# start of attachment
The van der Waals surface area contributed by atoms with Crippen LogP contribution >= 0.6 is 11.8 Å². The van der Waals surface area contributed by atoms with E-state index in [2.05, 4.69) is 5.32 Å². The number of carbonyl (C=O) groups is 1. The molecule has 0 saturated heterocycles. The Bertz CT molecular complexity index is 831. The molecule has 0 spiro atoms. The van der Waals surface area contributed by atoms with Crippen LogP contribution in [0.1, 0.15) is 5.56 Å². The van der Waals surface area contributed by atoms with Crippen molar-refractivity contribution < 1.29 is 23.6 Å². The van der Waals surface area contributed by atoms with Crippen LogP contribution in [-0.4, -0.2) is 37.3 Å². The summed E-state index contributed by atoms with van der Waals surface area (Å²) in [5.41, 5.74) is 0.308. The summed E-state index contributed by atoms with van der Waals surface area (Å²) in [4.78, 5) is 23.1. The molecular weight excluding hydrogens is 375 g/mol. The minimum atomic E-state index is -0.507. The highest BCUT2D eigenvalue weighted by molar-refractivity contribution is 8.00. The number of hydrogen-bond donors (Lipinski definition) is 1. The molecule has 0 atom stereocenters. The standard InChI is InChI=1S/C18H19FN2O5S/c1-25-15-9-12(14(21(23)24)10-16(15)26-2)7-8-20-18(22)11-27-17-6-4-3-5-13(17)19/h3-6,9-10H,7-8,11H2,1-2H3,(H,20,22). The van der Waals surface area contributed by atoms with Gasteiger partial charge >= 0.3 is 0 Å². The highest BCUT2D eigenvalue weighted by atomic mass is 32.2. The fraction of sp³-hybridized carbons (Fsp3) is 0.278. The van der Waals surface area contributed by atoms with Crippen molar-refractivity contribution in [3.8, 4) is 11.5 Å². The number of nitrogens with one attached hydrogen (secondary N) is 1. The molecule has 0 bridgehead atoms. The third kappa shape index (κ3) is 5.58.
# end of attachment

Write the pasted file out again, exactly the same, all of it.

The van der Waals surface area contributed by atoms with Crippen LogP contribution >= 0.6 is 11.8 Å². The van der Waals surface area contributed by atoms with E-state index in [2.05, 4.69) is 5.32 Å². The number of carbonyl (C=O) groups is 1. The molecule has 0 saturated heterocycles. The Bertz CT molecular complexity index is 831. The molecule has 0 spiro atoms. The van der Waals surface area contributed by atoms with Crippen LogP contribution in [0.1, 0.15) is 5.56 Å². The van der Waals surface area contributed by atoms with Crippen molar-refractivity contribution < 1.29 is 23.6 Å². The van der Waals surface area contributed by atoms with Crippen LogP contribution in [-0.4, -0.2) is 37.3 Å². The summed E-state index contributed by atoms with van der Waals surface area (Å²) in [5.41, 5.74) is 0.308. The summed E-state index contributed by atoms with van der Waals surface area (Å²) in [4.78, 5) is 23.1. The molecular weight excluding hydrogens is 375 g/mol. The minimum atomic E-state index is -0.507. The highest BCUT2D eigenvalue weighted by molar-refractivity contribution is 8.00. The number of hydrogen-bond donors (Lipinski definition) is 1. The molecule has 0 atom stereocenters. The standard InChI is InChI=1S/C18H19FN2O5S/c1-25-15-9-12(14(21(23)24)10-16(15)26-2)7-8-20-18(22)11-27-17-6-4-3-5-13(17)19/h3-6,9-10H,7-8,11H2,1-2H3,(H,20,22). The van der Waals surface area contributed by atoms with Gasteiger partial charge >= 0.3 is 0 Å². The highest BCUT2D eigenvalue weighted by atomic mass is 32.2. The fraction of sp³-hybridized carbons (Fsp3) is 0.278. The van der Waals surface area contributed by atoms with Crippen molar-refractivity contribution in [3.8, 4) is 11.5 Å². The number of nitrogens with one attached hydrogen (secondary N) is 1. The molecule has 0 bridgehead atoms. The third kappa shape index (κ3) is 5.58.